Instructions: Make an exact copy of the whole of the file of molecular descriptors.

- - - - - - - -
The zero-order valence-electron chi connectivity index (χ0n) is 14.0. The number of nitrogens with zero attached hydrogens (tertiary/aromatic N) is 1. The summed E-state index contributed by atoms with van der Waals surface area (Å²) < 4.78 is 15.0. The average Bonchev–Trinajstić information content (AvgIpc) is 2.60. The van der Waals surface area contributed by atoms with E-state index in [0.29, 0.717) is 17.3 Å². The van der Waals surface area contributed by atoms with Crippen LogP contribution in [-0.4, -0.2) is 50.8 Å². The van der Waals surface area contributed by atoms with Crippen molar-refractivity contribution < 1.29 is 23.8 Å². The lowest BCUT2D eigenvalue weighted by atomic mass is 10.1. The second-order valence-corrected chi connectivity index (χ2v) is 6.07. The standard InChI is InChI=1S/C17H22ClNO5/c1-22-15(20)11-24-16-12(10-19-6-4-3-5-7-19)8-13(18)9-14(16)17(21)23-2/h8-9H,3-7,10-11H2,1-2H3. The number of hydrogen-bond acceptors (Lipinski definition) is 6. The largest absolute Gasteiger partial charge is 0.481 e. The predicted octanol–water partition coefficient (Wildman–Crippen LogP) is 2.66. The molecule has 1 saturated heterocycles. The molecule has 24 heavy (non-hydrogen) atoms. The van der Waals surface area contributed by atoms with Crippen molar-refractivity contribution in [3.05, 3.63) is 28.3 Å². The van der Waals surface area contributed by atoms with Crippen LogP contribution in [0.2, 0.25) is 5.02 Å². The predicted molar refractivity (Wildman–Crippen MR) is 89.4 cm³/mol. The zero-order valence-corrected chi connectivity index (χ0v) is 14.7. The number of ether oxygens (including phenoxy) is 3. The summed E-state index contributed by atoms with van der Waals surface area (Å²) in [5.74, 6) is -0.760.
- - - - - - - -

The zero-order valence-electron chi connectivity index (χ0n) is 14.0. The number of nitrogens with zero attached hydrogens (tertiary/aromatic N) is 1. The summed E-state index contributed by atoms with van der Waals surface area (Å²) < 4.78 is 15.0. The average Bonchev–Trinajstić information content (AvgIpc) is 2.60. The van der Waals surface area contributed by atoms with E-state index in [0.29, 0.717) is 17.3 Å². The van der Waals surface area contributed by atoms with Crippen LogP contribution in [-0.4, -0.2) is 50.8 Å². The van der Waals surface area contributed by atoms with Crippen molar-refractivity contribution < 1.29 is 23.8 Å². The lowest BCUT2D eigenvalue weighted by atomic mass is 10.1. The second-order valence-corrected chi connectivity index (χ2v) is 6.07. The standard InChI is InChI=1S/C17H22ClNO5/c1-22-15(20)11-24-16-12(10-19-6-4-3-5-7-19)8-13(18)9-14(16)17(21)23-2/h8-9H,3-7,10-11H2,1-2H3. The number of hydrogen-bond acceptors (Lipinski definition) is 6. The largest absolute Gasteiger partial charge is 0.481 e. The predicted octanol–water partition coefficient (Wildman–Crippen LogP) is 2.66. The molecule has 1 saturated heterocycles. The molecule has 24 heavy (non-hydrogen) atoms. The van der Waals surface area contributed by atoms with Crippen molar-refractivity contribution in [3.05, 3.63) is 28.3 Å². The van der Waals surface area contributed by atoms with Crippen LogP contribution in [0.2, 0.25) is 5.02 Å². The predicted molar refractivity (Wildman–Crippen MR) is 89.4 cm³/mol. The zero-order valence-corrected chi connectivity index (χ0v) is 14.7. The number of ether oxygens (including phenoxy) is 3. The summed E-state index contributed by atoms with van der Waals surface area (Å²) in [5.74, 6) is -0.760.